Whether your small business has one employee or 100, establishing a supportive organizational culture with support from management is the foundation on which employee satisfaction is based. Creating a culture that is inspiring, challenging, and rewarding for your team can have a positive impact on your bottom line: culture-conscious companies typically out-earn and outperform their competition.

Here are some key considerations for building a culture that supports your employees and helps them succeed:

Establish Common Values

A well-defined culture is grounded in a company’s mission. Your mission addresses the reason your company exists and what it strives to deliver to customers. It also may encompass your vision, goals, tenets, and beliefs. Your company culture brings this mission to life by defining the standards of behavior that your leadership and employees will strive to live up to.

According to the Harvard Business Review, a cohesive and sustainable culture needs a common set of values, which are the company’s principles, and a common set of standards for measuring how employees uphold those principles. For example, if mentorship is one of your business values, you need to clearly define it and how it will be measured so that everyone on your team understands what is expected.

Lead by Example

As a small business owner, you are the embodiment of your company’s values and standards. You and your leadership team must represent your firm’s culture and exemplify everything it stands for. Commit to making being supportive a core company value, and model supportive behavior to your leadership team and employees. Displaying passion for what you believe in and integrity in how you accomplish it will inspire others to follow your lead. 

Respect Employees as Human Beings

Being supportive means caring about the overall employee, not just his or her job performance. As the use of technology expands in the workplace, business owners need to remember that employees are not machines. Even the hardest worker has their limits, and the job-related stresses that lead to employee burnout are sabotaging workforce retention.

Prospective workers of all ages are looking for companies that offer flexibility and work/life balance. Small business owners who respect their employees as individuals and create a culture of mindfulness around workloads and stress will be rewarded with higher levels of performance and retention.

Foster Open Communication

Fast, accurate, and open communication is essential to establishing a supportive company culture. Miscommunication and a lack of openness can result in confusion and leave employees feeling out of the loop and underappreciated. Your entire team, from top to bottom, needs to feel informed, included, and inspired to stay involved. Keep in mind that some of the best business ideas are generated through discussions between employees at every level of an organization.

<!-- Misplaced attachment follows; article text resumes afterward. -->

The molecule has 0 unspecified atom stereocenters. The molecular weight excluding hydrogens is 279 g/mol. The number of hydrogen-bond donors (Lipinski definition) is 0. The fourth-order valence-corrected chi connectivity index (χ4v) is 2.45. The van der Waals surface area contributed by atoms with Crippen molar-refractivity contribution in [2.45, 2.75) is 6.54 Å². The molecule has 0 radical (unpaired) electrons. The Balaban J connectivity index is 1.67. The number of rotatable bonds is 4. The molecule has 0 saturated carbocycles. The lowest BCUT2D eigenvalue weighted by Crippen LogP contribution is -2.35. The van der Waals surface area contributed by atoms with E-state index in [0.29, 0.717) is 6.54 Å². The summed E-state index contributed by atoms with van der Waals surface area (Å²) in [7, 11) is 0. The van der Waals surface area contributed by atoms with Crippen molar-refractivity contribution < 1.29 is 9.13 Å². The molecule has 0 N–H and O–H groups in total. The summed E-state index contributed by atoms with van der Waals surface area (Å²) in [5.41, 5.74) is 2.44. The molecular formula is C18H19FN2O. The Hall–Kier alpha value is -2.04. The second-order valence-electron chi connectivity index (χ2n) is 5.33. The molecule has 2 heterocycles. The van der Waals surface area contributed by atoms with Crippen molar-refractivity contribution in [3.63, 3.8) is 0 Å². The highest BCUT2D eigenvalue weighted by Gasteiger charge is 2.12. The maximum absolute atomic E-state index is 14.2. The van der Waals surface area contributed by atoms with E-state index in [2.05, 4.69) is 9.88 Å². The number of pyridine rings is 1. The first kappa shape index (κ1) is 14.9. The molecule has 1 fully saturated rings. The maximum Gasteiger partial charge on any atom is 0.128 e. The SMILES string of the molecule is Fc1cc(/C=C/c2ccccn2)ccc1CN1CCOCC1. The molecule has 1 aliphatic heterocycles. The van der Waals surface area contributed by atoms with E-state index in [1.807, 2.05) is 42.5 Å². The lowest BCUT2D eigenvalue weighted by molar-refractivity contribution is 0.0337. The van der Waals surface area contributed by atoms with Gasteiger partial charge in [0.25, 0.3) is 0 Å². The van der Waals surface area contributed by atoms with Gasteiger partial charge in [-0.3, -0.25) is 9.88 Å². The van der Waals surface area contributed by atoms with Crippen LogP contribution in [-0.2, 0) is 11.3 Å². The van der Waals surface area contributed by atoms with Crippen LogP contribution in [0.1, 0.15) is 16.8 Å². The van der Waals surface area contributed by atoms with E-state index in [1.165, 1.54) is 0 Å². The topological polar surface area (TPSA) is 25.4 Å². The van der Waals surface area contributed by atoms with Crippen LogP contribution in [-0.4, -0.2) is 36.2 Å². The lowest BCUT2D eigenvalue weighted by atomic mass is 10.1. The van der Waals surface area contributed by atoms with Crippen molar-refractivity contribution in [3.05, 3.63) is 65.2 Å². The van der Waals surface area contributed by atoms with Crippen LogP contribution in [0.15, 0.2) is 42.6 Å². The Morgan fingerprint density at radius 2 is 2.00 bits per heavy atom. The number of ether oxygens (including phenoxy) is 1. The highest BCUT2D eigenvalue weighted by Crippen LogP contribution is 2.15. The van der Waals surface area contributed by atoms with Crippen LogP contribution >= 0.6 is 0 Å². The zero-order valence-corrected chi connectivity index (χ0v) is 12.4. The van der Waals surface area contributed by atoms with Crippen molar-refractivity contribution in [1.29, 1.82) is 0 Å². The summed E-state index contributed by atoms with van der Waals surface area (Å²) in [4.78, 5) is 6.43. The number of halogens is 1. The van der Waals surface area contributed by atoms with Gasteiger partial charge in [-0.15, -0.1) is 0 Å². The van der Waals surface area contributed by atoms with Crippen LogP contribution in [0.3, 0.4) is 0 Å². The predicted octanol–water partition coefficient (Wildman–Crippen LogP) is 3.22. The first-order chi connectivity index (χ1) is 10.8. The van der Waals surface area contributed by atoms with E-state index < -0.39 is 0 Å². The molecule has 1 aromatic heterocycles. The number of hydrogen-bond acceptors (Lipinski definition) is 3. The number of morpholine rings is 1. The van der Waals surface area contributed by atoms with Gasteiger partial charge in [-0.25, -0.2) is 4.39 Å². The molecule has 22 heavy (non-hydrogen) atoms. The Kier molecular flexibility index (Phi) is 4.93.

Involving your employees in the company’s decision-making process shows you value their opinion. When your team believes their ideas and suggestions matter and they are empowered to contribute to the company’s goals, they will help build and sustain a healthy culture.

Recognize Accomplishments

Recognizing your employees’ successes creates a positive organizational culture and lets them know how much you truly appreciate their efforts. Employees who feel appreciated by their bosses are more confident about their abilities, and public recognition can provide an added incentive to work even harder.

Remember that there is a difference between offering motivational incentives and creating a supportive work environment. To achieve the latter, it’s better to set clear goals and celebrate a job well done after the fact.

Cultivate Trust

Building a supportive company culture involves reinforcing the trust relationship between managers and employees. Rather than micromanaging, having confidence in your employees’ ability to accomplish their work and giving them the autonomy to do so can lead to greater engagement and productivity.

A culture grounded in self-sufficiency encourages independent thinking and creative problem solving, which can result in a greater sense of accomplishment. Research published in Psychological Science reported that employees who felt empowered were 26 percent more satisfied with their jobs than their less powerful colleagues.

Build a Support System

In many small businesses, employees consider each other family. A 2017 study showed that workers spent approximately 240 days of the year on the job. At a minimum of 8 hours a day, this means the average employee spends more time with their co-workers than they spend with family. Small business owners who are growing their companies and hiring employees need to keep in mind that they are building a support system which functions as a second family for members of their team.

Eliminate Fear of Failure

In a supportive culture, employees are empowered to be fearless. Fostering an entrepreneurial spirit in your small business means giving team members the opportunity to stretch, move out of their comfort zones, and experiment with innovative ideas. Mistakes are valuable lessons on the path to growth, and you and your managers need to encourage employees to take the initiative and fail without fear.

A company culture that cultivates fairness, trust, and transparency sets the tone for building long-term relationships with your employees and with those outside of your firm. Small businesses that provide a positive work environment have happier, more dedicated employees. This leads to better customer service, increased customer satisfaction, and a healthier bottom line.

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